As an American diplomat, Ambassador Habib was driven by his convictions for freedom, democracy, and the rule of law. Personal politics aside, in crisis, with lives on the line, he didn’t waver. He didn’t wait for the safe option or look for the easy way out. He ran to the sound of the guns.

Today, as the current U.S. Ambassador to the ROK, I look back on Ambassador Habib’s decisions and actions with admiration and awe…and I ask myself if I would have had the courage to do the same thing? And I can only hope that I would.

I didn’t have a chance to meet Ambassador Habib, but his life reflects what is truly great about America. His life speaks to the importance of tolerance and diversity, and reminds us all that there will be times in our lives when we have to act decisively, guided by the integrity and values that have long been instilled in us by parents, teachers, mentors, and friends.

Ambassador Habib’s life and legacy also speaks to the intrinsic strength, honor, pride, and perseverance that the many cultures resident in the immigrant experience, have added to our Nation. This is a powerful message and it speaks to us all — no matter our gender, color, religion, sexual orientation, or ethnicity.

Asian Americans hold no monopoly on dreams and aspirations. After all, we all just want to be successful on our merits … and not be held back by our genetics.

This message has long resonated with me as a Japanese American. I am not the first Asian-American Flag Officer in our Navy …thank God we got that right many years ago, nor am I the first Asian-American ambassador. Today, it is not unusual to see an Asian American Flag or General Officer. After all, we have over 110,000 men and women of Asian descent in our military, and many ambassadors and diplomats of Asian descent as well. In 1952, Colonel Young-Oak Kim – who served with the 442nd — became the first officer from an ethnic minority to command a regular U.S. combat battalion in war. And in 1999, only 47 years later, my good friend and mentor General Ric Shinseki became Chief of Staff of the U.S. Army. All of us owe this in no small measure to each pathfinder who has gone before us … from whom we have drawn much of our strength.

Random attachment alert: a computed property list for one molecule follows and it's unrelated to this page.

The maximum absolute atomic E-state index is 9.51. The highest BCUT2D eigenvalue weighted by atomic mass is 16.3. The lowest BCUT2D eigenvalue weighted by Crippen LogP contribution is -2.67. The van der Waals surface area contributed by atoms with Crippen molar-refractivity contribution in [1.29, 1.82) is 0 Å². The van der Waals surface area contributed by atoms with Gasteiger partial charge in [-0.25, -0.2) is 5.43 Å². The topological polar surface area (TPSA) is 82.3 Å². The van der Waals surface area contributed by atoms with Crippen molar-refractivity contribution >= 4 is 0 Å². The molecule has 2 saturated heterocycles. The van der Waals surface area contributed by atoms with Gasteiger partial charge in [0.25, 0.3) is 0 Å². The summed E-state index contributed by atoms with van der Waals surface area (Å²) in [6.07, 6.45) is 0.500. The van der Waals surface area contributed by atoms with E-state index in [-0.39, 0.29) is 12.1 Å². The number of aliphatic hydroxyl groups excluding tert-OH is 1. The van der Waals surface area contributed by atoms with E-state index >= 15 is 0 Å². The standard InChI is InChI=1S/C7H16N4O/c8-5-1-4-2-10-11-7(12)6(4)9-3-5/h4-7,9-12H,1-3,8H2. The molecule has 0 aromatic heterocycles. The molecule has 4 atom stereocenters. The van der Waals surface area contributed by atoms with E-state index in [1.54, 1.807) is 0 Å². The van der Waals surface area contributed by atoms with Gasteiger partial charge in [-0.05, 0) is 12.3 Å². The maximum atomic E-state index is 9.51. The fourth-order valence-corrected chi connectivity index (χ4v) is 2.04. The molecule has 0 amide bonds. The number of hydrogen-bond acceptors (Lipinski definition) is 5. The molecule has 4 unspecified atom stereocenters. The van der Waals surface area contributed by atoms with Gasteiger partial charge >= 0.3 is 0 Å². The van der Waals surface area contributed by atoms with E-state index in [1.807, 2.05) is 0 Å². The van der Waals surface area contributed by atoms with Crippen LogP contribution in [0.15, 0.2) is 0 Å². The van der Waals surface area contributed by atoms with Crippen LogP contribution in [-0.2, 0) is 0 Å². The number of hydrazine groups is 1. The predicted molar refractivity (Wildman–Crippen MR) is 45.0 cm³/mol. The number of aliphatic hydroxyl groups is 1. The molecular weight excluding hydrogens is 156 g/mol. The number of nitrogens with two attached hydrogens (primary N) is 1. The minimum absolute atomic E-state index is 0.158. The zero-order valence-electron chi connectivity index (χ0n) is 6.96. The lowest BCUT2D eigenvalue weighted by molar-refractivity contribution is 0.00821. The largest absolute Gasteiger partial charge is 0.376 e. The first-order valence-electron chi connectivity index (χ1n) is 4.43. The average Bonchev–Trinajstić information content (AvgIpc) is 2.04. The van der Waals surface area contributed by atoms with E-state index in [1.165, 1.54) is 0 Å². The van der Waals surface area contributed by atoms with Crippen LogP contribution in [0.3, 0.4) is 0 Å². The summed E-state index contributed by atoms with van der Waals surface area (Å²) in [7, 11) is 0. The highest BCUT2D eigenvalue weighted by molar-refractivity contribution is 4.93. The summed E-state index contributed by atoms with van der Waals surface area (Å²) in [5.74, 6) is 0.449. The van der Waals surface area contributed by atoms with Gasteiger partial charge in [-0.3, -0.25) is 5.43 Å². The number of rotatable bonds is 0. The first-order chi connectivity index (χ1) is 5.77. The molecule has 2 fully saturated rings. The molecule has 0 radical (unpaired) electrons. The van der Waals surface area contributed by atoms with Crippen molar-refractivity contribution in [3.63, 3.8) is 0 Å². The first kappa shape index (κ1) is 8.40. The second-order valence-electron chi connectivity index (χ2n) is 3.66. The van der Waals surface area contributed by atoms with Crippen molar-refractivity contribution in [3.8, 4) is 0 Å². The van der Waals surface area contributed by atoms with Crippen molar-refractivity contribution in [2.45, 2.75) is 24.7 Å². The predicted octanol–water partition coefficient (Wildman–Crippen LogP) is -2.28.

A successful career in the military, and now the diplomatic corps is not possible without the influence of family growing up, support of family while you’re deployed or in combat, and the support of friends, shipmates, and battle buddies throughout.

My father and 4 of his brothers all served in World War II – enlisted men in the Army and Navy … in the Pacific and European theaters. Growing up, listening to their stories … they taught me the importance of serving our Nation.

My mother had a different story. She’s Nihonjin. From Kobe. She lost her home…her school…many of her family and friends in air raids in the same war that her future husband was fighting.

From my mother, I learned about giri (duty).

Once settled in America, she adapted with grace and became an American citizen in 1974. She told me that her proudest accomplishments were jury duty and voting. Her sense of duty was powerful.

So, when I turned 18, the decision to serve was easy. The Navy offered the same allure for me that it did for my father — service, adventure, education, good pay…and I jumped at it. I joined at the height of the Cold War and saw its end. I served at the beginning of our wars in Iraq and Afghanistan, and though I’ve changed uniforms, I’ve still got my eye on what’s going on over there. I saw the start of our rebalance to the Pacific, and now as a diplomat, I get to work to further strengthen our alliance with the Republic of Korea, and help maintain peace and stability on the Korean Peninsula and throughout the Indo-Pacific.

The United States is a Pacific nation. Always has been; always will be. America’s fate is inexorably linked with this region. This reality has guided more than six decades of U.S. military presence and partnership in the Pacific — a defense posture which, along with our trading relations and diplomatic ties, helped usher in an unprecedented era of security and prosperity in the latter half of the 20th century.